(-ṇaṃ) 1. Cherishing, maintaining, nourishing, supporting. 2. Wages, hire. 3. The constellation Bharani. f. (-ṇī) 1. The name of the second lunar asterism, containing three stars, (Musca,) and figured by the pudendum muliebre. 2. A creeper, commonly Ghosha. E. bhṛ to nourish, lyuṭ aff.Source: Cologne Digital Sanskrit Dictionaries: Benfey Sanskrit-English Dictionary
Bharaṇa (भरण).—i. e. bhṛ + ana, I. n. 1. Bearing, [Pañcatantra] 257, 23; supporting, [Śākuntala, (ed. Böhtlingk.)] [distich] 192. 2. Nourishing, [Hitopadeśa] ii. [distich] 42. 3. Wages, hire. Ii. f. ṇī. 1. The name of the second lunar asterism. 2. A creeper, commonly Ghoṣā.Source: Cologne Digital Sanskrit Dictionaries: Cappeller Sanskrit-English Dictionary
Bharaṇa (भरण).—[neuter] bearing, wearing, bringing, procuring, maintaining, nourishing; wages, hire.Source: Cologne Digital Sanskrit Dictionaries: Monier-Williams Sanskrit-English Dictionary
1) Bharaṇa (भरण):—[from bhara] mf(ī)n. bearing, maintaining, [cf. Lexicographers, esp. such as amarasiṃha, halāyudha, hemacandra, etc.]
2) [v.s. ...] m. Name of a Nakṣatra (= bharaṇī), [cf. Lexicographers, esp. such as amarasiṃha, halāyudha, hemacandra, etc.]
3) [from bhara] n. the act of bearing (also in the womb) carrying, bringing, procuring, [Ṛg-veda] etc. etc.
4) [v.s. ...] wearing, putting on [Gīta-govinda]
5) [v.s. ...] maintaining, supporting, nourishing, [Mahābhārata; Kāvya literature] etc.
6) [v.s. ...] wages, hire, [Mahābhārata]Source: Cologne Digital Sanskrit Dictionaries: Yates Sanskrit-English Dictionary
Bharaṇa (भरण):—(ṇaṃ) 1. n. Cherishing; hire. f. (ṇī) A constellation; a creeper.
[Sanskrit to German] (Deutsch Wörterbuch)Source: Cologne Digital Sanskrit Dictionaries: Böhtlingk and Roth Grosses Petersburger Wörterbuch
Bharaṇa (भरण):—(von 1. bhar)
1) adj. erhaltend, nährend [Yāska’s Nirukta 9, 28.] —
2) m. = bharaṇī a. [Śabdaratnāvalī im Śabdakalpadruma] —
3) f. ī a) proparox. pl. Name eines Nakṣatra, dargestellt im Bilde als pudendum muliebre [Journ. of the Am. Or. S. 6,328]. [Weber’s Indische Studien.1,100.] [Atharvavedasaṃhitā 19,7,5.] [Taittirīyabrāhmaṇa.3,1,2,11.] [Yājñavalkya’s Gesetzbuch.1,267.] [Mahābhārata 13,3286. 4268.] [Harivaṃśa 4259.] [Suśruta.1,106,7.] [Sūryasiddhānta.8,18.9,15.] [Varāhamihira’s Bṛhajjātaka S.9,10. 10,1. 11,54.] [Mārkāṇḍeyapurāṇa 33,16.] [Oxforder Handschriften 88,b,20.] kṣetra [?22. sg. Harivaṃśa 3956. 9871. Hemacandra’s Abhidhānacintāmaṇi 108. Medinīkoṣa ṇ. 69.] Vgl. apa . — b) Luffa foetida Cav. oder eine ähnliche Pflanze (ghroṣaka) [Medinīkoṣa] —
4) n. a) das Tragen [Yāska’s Nirukta 3, 17.] cakra (v. l. bhramaṇa) [Pañcatantra 257, 23.] das Ansichtragen, Ansichhaben: yāvaka (= alaktakapūraṇa [Scholiast]) [Gītagovinda 7, 27.] — b) proparox. Tracht: a.ya sanīlā.asurasya.yonau samā.a ā bharaṇe.bibhramāṇāḥ [Ṛgveda 10, 31, 6.] — c) das Unterhalten, Erhalten, Pflege, das Ernähren [Medinīkoṣa] [Yāska’s Nirukta 7, 25.] aśva [9, 24.] dvijānām [Mahābhārata 1, 419. 1867. fg.] bhāryāyā bharaṇādbhartā [4199. 14, 2740. 3, 97. 12, 2338.] bhṛtya [?13, 2019. 6439. Yājñavalkya’s Gesetzbuch 1, 76. Rāmāyaṇa 2, 31, 23. 105, 30 (114, 19 Gorresio). Suśruta 1, 335, 4. Raghuvaṃśa 1, 24. Spr. 794. 2847. 4606. 4649. KĀM. NĪTIS. 4, 64. 13, 31. Śākuntala 192. Mārkāṇḍeyapurāṇa 68, 34. Bhāgavatapurāṇa 2, 1, 3. 3, 30, 13. 14. 5, 5, 20.] udara das Ernähren —, Füllen des Bauches [Spr. 304.] — d) Lohn [Amarakoṣa 2, 10, 39.] [Hemacandra’s Abhidhānacintāmaṇi 362.] [Medinīkoṣa] prādācca tasmai bharaṇaṃ yathepsitam [Mahābhārata 4, 295.]
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4) a) bharaṇe hi bhavān śaktaḥ phalānāṃ mahatāmapi das Tragen so v. a. Bringen, Verschaffen [Rāmāyaṇa 7, 76, 32.] Comm. ergänzt ābharaṇasya (aus dem Vorhergehenden) zu bharaṇe und dāne zu phalānām .Source: Cologne Digital Sanskrit Dictionaries: Sanskrit-Wörterbuch in kürzerer Fassung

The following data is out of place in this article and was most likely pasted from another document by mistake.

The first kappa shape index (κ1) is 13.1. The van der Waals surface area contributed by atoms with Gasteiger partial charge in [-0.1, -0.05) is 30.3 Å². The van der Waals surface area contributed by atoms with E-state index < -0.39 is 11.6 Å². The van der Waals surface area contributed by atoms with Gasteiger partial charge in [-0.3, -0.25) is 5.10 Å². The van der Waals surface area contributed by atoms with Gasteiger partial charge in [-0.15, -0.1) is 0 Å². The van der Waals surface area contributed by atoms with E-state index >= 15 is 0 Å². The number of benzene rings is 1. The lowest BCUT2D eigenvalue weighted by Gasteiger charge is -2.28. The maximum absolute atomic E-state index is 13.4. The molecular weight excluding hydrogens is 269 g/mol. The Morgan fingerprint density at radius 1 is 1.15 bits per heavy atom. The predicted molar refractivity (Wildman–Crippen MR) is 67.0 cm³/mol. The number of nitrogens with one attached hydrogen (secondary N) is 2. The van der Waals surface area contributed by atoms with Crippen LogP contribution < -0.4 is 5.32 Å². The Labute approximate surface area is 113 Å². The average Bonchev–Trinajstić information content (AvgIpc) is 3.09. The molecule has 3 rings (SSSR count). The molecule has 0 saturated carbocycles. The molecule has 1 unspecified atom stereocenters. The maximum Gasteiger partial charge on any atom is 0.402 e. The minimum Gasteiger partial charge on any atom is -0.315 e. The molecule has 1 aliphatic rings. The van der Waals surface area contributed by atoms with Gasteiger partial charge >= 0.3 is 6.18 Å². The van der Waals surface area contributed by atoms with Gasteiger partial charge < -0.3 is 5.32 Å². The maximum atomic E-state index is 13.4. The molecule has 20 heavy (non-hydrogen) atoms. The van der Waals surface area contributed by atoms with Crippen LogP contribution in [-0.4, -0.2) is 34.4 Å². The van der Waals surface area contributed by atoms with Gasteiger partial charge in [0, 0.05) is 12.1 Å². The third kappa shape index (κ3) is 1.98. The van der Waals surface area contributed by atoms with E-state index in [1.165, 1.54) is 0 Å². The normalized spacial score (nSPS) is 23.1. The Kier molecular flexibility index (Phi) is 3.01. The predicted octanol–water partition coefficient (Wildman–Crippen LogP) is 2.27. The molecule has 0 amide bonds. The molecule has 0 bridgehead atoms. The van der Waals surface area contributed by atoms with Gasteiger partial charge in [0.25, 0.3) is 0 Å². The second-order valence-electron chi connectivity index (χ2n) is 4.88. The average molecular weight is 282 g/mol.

1) *Adj. erhaltend , nährend. —
2) (*m.) f. ī Sg. (selten) und Pl. ein best. Mondhaus. —
3) *f. ī Luffa foetida oder eine verwandte Pflanze. —
4) n. — a) das Tragen. — b) das Ansichtragen , so v.a. Ansichhaben , Geschmücktsein mit (im Comp. vorangehend). — c) Tracht (im Mutterleibe). — d) das Bringen , Verschaffen. — e) das Unterhalten , Erhalten , Ernähren , Pflegen [Gautama's Dharmaśāstra] — f) Lohn.
Sanskrit, also spelled संस्कृतम् (saṃskṛtam), is an ancient language of India commonly seen as the grandmother of the Indo-European language family (even English!). Closely allied with Prakrit and Pali, Sanskrit is more exhaustive in both grammar and terms and has the most extensive collection of literature in the world, greatly surpassing its sister-languages Greek and Latin.
Hindi dictionarySource: DDSA: A practical Hindi-English dictionary
1) Bharaṇa (भरण) [Also spelled bharan]:—(nm) alimentation, nourishing; feeding, bearing— -[poṣaṇa] alimentation, maintenance/maintaining, subsistence.
2) Bharanā (भरना) [Also spelled bharna]:—(v) to fill, to refill; to impregnate; to stuff, to heal (as [ghāva]); to load (as [baṃdūka]); to become fleshy; to match in; to instigate; to poison the mind of; [bharā huṃā] full of rage, with a poisoned mind, having long accumulated grudge; [bhare lallū, kare kallū] to get the wrong sow by the ear.
See also (Relevant definitions)
Ends with (+79): Abharana, Ahastabharana, Amuktabharana, Anyoktikanthabharana, Autabharana, Bajarabharana, Bhagavadgitalakshabharana, Bhrityabharana, Bijabharana, Bisabharana, Brahmavidyabharana, Cakrabharana, Candrabharana, Caranabharana, Charanabharana, Daivajnakanthabharana, Darabharana, Devabharana, Gandabharana, Gandhabharana.
Full-text (+84): Bhrityabharana, Bharanya, Abharana, Bharavana, Bharani, Gatabharana, Caranabharana, Gandabharana, Sabhabharana, Nanevara, Bharanevaika, Abharita, Cikoti, Sisaki, Sambharana, Pyala, Avavata, Icchabharana, Chikoti, Hatra.
Search found 11 books and stories containing Bharana, Bharaṇa, Bharaṇā, Bharanā; (plurals include: Bharanas, Bharaṇas, Bharaṇās, Bharanās). You can also click to the full overview containing English textual excerpts. Below are direct links for the most relevant articles:
Rasa Jala Nidhi, vol 4: Iatrochemistry (by Bhudeb Mookerjee)
A History of Indian Philosophy Volume 3 (by Surendranath Dasgupta)
Mahavamsa (by Wilhelm Geiger)
Rasa Jala Nidhi, vol 5: Treatment of various afflictions (by Bhudeb Mookerjee)
The Practice Manual of Noble Tārā Kurukullā (by Dharmachakra Translation Committee)
A History of Indian Philosophy Volume 2 (by Surendranath Dasgupta)